The original Birchills power station.
Walsall Corporation was granted
a Provisional Order to supply electricity in 1890,
and work on the project began in 1895. The original
generating station was built in Wolverhampton
Street, but soon proved to be uneconomical and
unable to supply sufficient electricity to the area.
In 1913 Walsall Corporation
decided to build a new generating station at
Birchills which would feed a 6,600 volt, three phase
network. Work began in 1914 when Mr. H. A. Howie was
appointed engineer and manager. Birchills power
station was designed to run as efficiently as
possible, and soon appeared alongside the Birchills
Canal, which would provide the necessary cooling
water for the generating plant.
An electrically driven pumping
plant was included to take cooling water from the
Anson Branch of the canal, which after use could be returned either to
the Walsall Canal or the Anson Branch. The pumping
station building initially housed two Mather and
Platt pumps, which are shown below. They were
capable of handling 10.6 million gallons per day.
The electrically driven pumps.
Electricity was generated by a
5,000 kilowatt Brush-Ljungstrom turbo-alternator
working at a steam pressure of 180 lb. per square
inch. This was directly coupled to two Brush
three-phase, 6,600 volt alternators, having a
combined output of 5,000 kilowatts, as shown below.
The Brush-Ljungstrom turbo-alternator set.
The power station began
producing electricity around 1916, but the official trials of the
alternator were not carried out until 23rd May,
1922. They were completely successful, and followed
by further trials on November 22nd. The thermal
efficiency of the station was found to be 17.49
percent. Further extensions of the three-phase
feeders, and four-core distribution cables were soon
carried out by Callenders Cable and Construction
Company Limited, which improved the supply, and greatly benefitted many of
the local factories.
In 1925 the power station came
under the control of the West Midlands Joint
Electricity Authority which supplied power to much
of the West Midlands. In 1944 the Authority decided
to build a new power station on the Walsall site,
alongside the old Birchills Power Station. After
nationalisation of the industry in 1948, Walsall
became part of the Midlands Region of the Central
Electricity Generating Board. The new power station,
called 'Walsall B', officially opened on 30th
September, 1949 and had six cooling towers, and six
tall chimneys above the generating hall. It burned
‘slack’ coal, a mixture of coal and coal dust which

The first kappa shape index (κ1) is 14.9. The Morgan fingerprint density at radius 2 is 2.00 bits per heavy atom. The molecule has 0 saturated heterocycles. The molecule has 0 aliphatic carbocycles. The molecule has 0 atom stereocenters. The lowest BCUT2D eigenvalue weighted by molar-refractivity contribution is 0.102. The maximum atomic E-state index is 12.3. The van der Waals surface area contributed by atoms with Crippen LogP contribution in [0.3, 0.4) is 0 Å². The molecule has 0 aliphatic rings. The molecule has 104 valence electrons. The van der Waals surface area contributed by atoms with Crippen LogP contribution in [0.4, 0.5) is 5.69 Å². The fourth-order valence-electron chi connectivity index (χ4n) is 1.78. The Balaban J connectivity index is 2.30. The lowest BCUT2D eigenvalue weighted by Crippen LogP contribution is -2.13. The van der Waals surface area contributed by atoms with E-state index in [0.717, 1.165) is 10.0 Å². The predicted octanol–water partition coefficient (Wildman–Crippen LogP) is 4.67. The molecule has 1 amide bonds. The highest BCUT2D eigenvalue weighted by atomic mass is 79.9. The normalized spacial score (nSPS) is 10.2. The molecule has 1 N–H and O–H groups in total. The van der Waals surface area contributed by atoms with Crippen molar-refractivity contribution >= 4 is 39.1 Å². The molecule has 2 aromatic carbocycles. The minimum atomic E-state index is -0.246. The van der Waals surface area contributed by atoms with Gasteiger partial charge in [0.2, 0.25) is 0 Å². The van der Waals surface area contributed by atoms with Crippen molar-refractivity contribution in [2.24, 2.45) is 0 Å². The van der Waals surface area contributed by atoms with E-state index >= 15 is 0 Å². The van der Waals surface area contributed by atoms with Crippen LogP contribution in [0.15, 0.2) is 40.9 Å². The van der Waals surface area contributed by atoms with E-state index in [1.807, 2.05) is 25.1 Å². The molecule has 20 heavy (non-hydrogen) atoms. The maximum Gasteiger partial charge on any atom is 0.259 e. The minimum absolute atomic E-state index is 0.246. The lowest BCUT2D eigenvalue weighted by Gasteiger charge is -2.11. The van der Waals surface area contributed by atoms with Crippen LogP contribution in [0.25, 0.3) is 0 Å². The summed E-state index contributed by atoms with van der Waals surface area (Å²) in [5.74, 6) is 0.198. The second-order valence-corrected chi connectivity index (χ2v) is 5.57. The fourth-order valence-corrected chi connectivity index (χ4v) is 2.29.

was delivered by road, rail and the canal. As with
the earlier power station, cooling water was taken
from the canal. There were six main
turbo-generators, each producing 34,000 kilowatts.
With the addition of two smaller diesel generators
and three machines in the old power station, it
produced a total of 225,500 kilowatts.
When the new power station
began generating in 1949, one of its 34,000 kilowatt
machines could supply almost the entire electricity
for Walsall and Aldridge. By January 1963, it took
four of the station's six main machines to supply
the area because of a step rise in demand.
The new power station. Courtesy of John &
The new power station cost
£12,000,000, and burned 450,000 tons of coal a year.
The coal store could hold up to 135,000 tons. The
twelve boilers evaporated 2,400,000 pounds of steam
per hour, and were stoker-fired to raise the steam
to 875 degrees Fahrenheit at a pressure of 650 lbs.
per square inch. There were four distillation
plants, capable of purifying 60,000 lbs. of water
per hour, to provide a pure supply of water for the
After use, the steam from the
turbines was condensed in the cooling towers so that
it could be reused. The cooling towers were 165 ft.
in diameter at the base, 100 ft. in diameter at the
top, 240 ft. high, and each weighed over 2,700 tons.
There were also water-cooled condensers supplied
with water from the canal. When the power station
ran at full load, the condensers required nearly
10,000,000 gallons of canal water an hour.
Electricity was generated at
33,000 volts, then stepped-up by transformers to
132,000 volts for the National Grid. The power
station employed 366 people. By the early 1980s it
had become less efficient than its modern
counterparts, and so it closed in October 1982.
After standing empty for nearly four and a half
years, it was demolished in March 1987.
The power station. Photo taken by Richard Ashmore. Courtesy of John & Christine Ashmore.
The power station from Bentley Common.
Photo taken by Richard Ashmore. Courtesy of John & Christine Ashmore.
Looking past a lovely old cottage
towards Reedswood Park and the power
station. Photo taken by Richard Ashmore. Courtesy of John & Christine Ashmore.
|In the distance is the
once-familiar sight of Birchills power
station. The photograph from the 1970s
was taken by Richard Ashmore. Courtesy of John & Christine Ashmore.
The power station dominated much of
the local landscape. A view from
Edinburgh Avenue, Bentley, looking
towards Kent Road. The photograph was
taken by Richard Ashmore. Courtesy of John & Christine Ashmore.
I must thank John and Christine Ashmore
for their help in producing this